From the 1970s, the emergence of rightwing neo-liberal governments in many capitalist nations including Britain, led to financial deregulation, the privatisation of some government industries and services, and tax-cutting in favour of more affluent groups. The result has been a marked polarization of wealth and income in the UK. Inequalities in the distribution of wealth increased significantly in the UK since the late 1970s (Joseph, 1995). Tax cuts and soaring stock market and property values, have allowed those who were already wealthy to accumulate their wealth massively. Wealth can be stored and accumulated in the form of investments or property and it is therefore more unevenly distributed than income. In the late 1990s, the top 10 percent of the population of Britain owned 50 percent of the nation's wealth, and during the 1990s the wealth of the most affluent 200 individuals doubled. (Savage, 2000)
While studying Marx theory of social exclusion it is obvious that Marx emphasised the material nature of class inequality, and the way that class interests polarised as capitalism developed. While the main race and class divisions are rather different to those that Marx himself discussed, in general terms Marx's arguments about the entrenched nature of economic class inequality are borne out by current trends. Those trends that highlight the main economic class differences between the service class on the one hand, and the working class on the other. The class divisions between employers and employees (particularly those who possess nothing) or between professionals or white-collar workers are the best examples in this case. Secondly, Marx predicted the development of class-consciousness as workers became aware of their class situation and sought to transform this through political action. Marx emphasized that the working class were the emancipatory force who had the potential to overthrow capitalism: this claim allowed Marxists to appeal to class in order to connect with practical political struggles in many different parts of the world. (Savage, 2000)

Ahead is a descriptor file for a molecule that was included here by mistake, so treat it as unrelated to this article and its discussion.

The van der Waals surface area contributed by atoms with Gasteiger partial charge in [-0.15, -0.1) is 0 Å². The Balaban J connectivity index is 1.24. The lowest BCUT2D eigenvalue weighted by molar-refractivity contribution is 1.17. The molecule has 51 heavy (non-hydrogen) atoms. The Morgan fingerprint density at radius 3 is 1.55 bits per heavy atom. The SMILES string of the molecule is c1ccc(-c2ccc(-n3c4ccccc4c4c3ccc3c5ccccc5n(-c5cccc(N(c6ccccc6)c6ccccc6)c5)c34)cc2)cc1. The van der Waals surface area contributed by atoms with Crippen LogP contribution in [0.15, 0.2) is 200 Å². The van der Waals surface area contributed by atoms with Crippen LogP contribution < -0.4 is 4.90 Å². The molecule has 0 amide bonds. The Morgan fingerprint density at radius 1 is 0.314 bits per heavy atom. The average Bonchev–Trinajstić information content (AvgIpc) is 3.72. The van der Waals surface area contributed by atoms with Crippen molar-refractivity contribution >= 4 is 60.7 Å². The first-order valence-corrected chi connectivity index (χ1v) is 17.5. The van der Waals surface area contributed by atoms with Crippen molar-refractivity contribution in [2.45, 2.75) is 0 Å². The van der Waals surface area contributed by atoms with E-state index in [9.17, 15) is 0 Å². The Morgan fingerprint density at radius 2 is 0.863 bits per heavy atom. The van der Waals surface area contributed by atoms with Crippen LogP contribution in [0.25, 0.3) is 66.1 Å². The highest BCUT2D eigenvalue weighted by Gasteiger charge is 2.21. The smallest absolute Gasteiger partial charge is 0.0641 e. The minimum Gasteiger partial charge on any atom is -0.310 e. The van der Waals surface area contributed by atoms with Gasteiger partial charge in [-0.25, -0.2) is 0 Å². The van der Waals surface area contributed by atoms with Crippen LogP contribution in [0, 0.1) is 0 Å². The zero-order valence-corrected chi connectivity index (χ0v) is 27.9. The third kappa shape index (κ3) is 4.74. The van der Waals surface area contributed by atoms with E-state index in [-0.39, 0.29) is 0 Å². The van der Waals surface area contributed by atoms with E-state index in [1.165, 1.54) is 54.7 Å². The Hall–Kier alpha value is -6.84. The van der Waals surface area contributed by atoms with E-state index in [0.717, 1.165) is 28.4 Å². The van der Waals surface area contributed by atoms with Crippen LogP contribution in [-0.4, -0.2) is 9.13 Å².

While analysing the causes of social exclusion, it is found that poverty is the main cause of social exclusion, which serves as the grounds for all fundamental societal dilemmas leading to racial and housing inequality. After poverty social exclusion is also effected by massive racial inequalities in cultural, social and economical diversified aspects, as well as huge inequalities relating to and reinforced by unequal access to information and education. It is not the case that people who are currently referred to as 'socially excluded' are financially poor, they belong to such social groups whose culture and identity holds the least amount of influence in British society. (Niace, 2000) Thus the influence of racial differences tends to be the greatest barrier in achieving a standard and quality of housing in Britain today.
According to Anderson (2002), the 1997 elections in the UK escorted the housing issue in the light of housing profession to the housing inequality, to embrace the